Thursday, July 24, 2008

Sacredness, Secrecy, and Mormon Temples

      For some reason, Mormon temples have always inspired public curiosity. Perhaps it is because ancient temples were the centers of civilization, and their absence is still felt throughout the Western world. Or perhaps it is simply because they are not open to the general public. People who have never had the slightest interest in attending Sunday worship services at a regular Mormon church wonder why they are denied access to the temples. Secrecy inspires curiosity.

      Critics argue that such secrecy is not consistent with the teachings of Jesus Christ. “I ever taught in the synagogue,” Jesus told the high priest Caiaphas, “and in the temple, whither the Jews always resort: and in secret have I said nothing” (John 18:20). In Luke 8:17 we read, “For nothing is secret, that shall not be made manifest; neither any thing hid, that shall not be known and come abroad.” Therefore, the critics say, true Christianity is completely open. It hides nothing from the public eye and allows everyone to participate in all its worship.
      When Jesus said, “in secret I have said nothing,” he testified that he was not teaching a secret gospel of political sedition. He preached the same teachings in public and private. But the Savior frequently instructed people to keep secrets. When Jesus healed a leper, he told the man, “See that thou tell no man [about the healing miracle], but go thy way” (Matthew 8:4). When Peter famously declared, “Thou art the Christ, the Son of the living God,” Jesus commanded his disciples to keep it a secret (Matthew 16:20). On another occasion, the Savior explained that sacred things must be treated with reverence and not shared with those who would mock: “Give not that which is holy unto the dogs, neither cast ye your pearls before swine, lest they trample them under their feet, and turn again and rend you” (Matthew 7:6). The Savior frequently taught in parables because some were spiritually unprepared for his teachings (Mark 4:33-34).
      Nor is it accurate to claim that Jesus wanted all worship to be open to the public. He forbade those who do not meet a basic standard of worthiness from partaking of the Holy Communion or Sacrament (1 Corinthians 11:27). Some worship ceremonies were entirely closed to the public. Jesus only permitted Peter, James, and John to accompany him to the Mount of Transfiguration, and for a long time they did not tell anyone of the sacred things that happened there (Luke 9:28-36).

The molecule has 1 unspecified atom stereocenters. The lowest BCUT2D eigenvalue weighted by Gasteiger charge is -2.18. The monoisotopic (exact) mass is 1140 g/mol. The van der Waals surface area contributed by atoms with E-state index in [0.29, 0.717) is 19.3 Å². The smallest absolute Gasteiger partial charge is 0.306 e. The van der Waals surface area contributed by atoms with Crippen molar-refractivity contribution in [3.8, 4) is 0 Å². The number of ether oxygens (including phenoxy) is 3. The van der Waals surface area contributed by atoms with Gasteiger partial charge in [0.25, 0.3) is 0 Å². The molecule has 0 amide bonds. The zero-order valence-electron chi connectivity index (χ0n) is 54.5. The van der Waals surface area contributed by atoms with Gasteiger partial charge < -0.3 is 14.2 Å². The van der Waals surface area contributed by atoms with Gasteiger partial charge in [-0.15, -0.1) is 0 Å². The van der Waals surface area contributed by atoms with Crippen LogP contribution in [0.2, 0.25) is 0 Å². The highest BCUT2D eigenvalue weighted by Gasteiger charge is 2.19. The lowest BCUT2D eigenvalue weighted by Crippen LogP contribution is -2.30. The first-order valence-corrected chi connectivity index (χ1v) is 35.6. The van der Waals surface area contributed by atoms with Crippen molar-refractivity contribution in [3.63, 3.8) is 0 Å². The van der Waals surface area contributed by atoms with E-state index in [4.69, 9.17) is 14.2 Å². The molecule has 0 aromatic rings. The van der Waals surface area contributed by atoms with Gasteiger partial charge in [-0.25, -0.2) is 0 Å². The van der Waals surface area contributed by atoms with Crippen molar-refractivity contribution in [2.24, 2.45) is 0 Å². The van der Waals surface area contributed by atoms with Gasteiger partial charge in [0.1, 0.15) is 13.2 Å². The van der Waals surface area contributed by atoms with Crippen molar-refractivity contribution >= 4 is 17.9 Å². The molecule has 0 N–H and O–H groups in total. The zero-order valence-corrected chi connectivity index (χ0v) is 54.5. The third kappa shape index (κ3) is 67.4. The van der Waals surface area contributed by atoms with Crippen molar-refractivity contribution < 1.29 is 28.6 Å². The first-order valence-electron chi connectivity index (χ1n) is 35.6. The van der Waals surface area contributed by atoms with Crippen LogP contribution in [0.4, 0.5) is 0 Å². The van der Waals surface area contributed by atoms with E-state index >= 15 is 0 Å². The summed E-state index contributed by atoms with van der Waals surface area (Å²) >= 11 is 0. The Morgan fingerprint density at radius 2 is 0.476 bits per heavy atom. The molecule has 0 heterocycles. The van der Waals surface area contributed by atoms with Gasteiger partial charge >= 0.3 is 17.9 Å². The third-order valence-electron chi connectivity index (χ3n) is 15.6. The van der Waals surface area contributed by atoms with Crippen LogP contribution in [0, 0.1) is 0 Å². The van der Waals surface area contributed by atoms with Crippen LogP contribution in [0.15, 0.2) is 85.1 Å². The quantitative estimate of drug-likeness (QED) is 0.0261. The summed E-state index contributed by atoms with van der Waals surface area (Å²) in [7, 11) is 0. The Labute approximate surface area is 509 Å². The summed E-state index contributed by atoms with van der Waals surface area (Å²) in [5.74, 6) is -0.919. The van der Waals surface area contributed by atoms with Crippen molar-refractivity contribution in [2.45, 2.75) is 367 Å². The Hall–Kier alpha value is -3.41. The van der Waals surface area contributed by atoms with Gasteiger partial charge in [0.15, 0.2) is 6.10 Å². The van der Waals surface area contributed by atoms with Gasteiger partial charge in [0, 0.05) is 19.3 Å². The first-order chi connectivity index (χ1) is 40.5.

Jesus Christ does not want to be secretive. He does not seek to exclude anyone from the fullness of his Gospel. But he teaches his followers “precept upon precept, line upon line” (Isaiah 28:13). He begins with the fundamentals, reserving those sacred things for those who have shown they are sincere (1 Corinthians 3:2). Mormon temples admit all who wish to participate in the sacred ordinances, provided that they first adequately prepare themselves through faith, repentance, baptism, and meeting a basic standard of worthy living. “The ordinances and ceremonies of the temple are simple,” wrote LDS apostle Boyd K. Packer. “They are beautiful. They are sacred. They are kept confidential, lest they be given to the spiritually unprepared. Curiosity is not a preparation.”
      It may also be helpful to explain that a temple does not function in a way conducive to public worship. There is typically no large hall, sanctuary, or chapel, and there is no way to accommodate tourists or visitors without disruption. While we invite all to worship with us in our chapels and churches on Sundays, temples are sacred sanctuaries, separated from the outside world as “The House of the Lord.”

In summary
Argument: The secrecy of Mormon temples is inconsistent with the openness of the Gospel.
Response: Jesus Christ taught that sacred things should not be shared with the unprepared. He taught in parables and sometimes in secret to avoid exposing holy things to the public. Mormons show that same reverence and respect for their temples by only allowing those who are sincerely prepared to participate.

Packer, Boyd K. 2002. Preparing to Enter the Holy Temple. Salt Lake City: The Church of Jesus Christ of Latter-day Saints.


Samuel said...

For all of this, is jesus just a grand advice? and if he is not then my final question, why are there never any corsses on Wards or Temples alike?

Samuel said...

I meant to write, is jesus just a grand advice giver...

Travis Brinton said...

That's a good question with several good answers, but unrelated to this topic. Short answer: Jesus Christ is not just a teacher or advice giver; he is the Savior, and through his Atonement we can be saved. I'll try to answer the question of the cross and other symbolism as best I can; stay tuned.

Samuel said...

Would you define the terms that you are using? As in Savior, Atonement. And I will wait to see how you can justify thinking the cross as symbol.

Travis Brinton said...

I hope my most recent post answers your questions about what we believe about Jesus Christ. I hope to have a post up soon explaining why we don't use the cross as the symbol of our faith as other denominations do. When I referred to the cross as a symbol, I meant that it is a symbol of Christianity. I did not mean that Christ's crucifixion was merely symbolic, or that it was not an efficacious atonement for sin. Quite the contrary!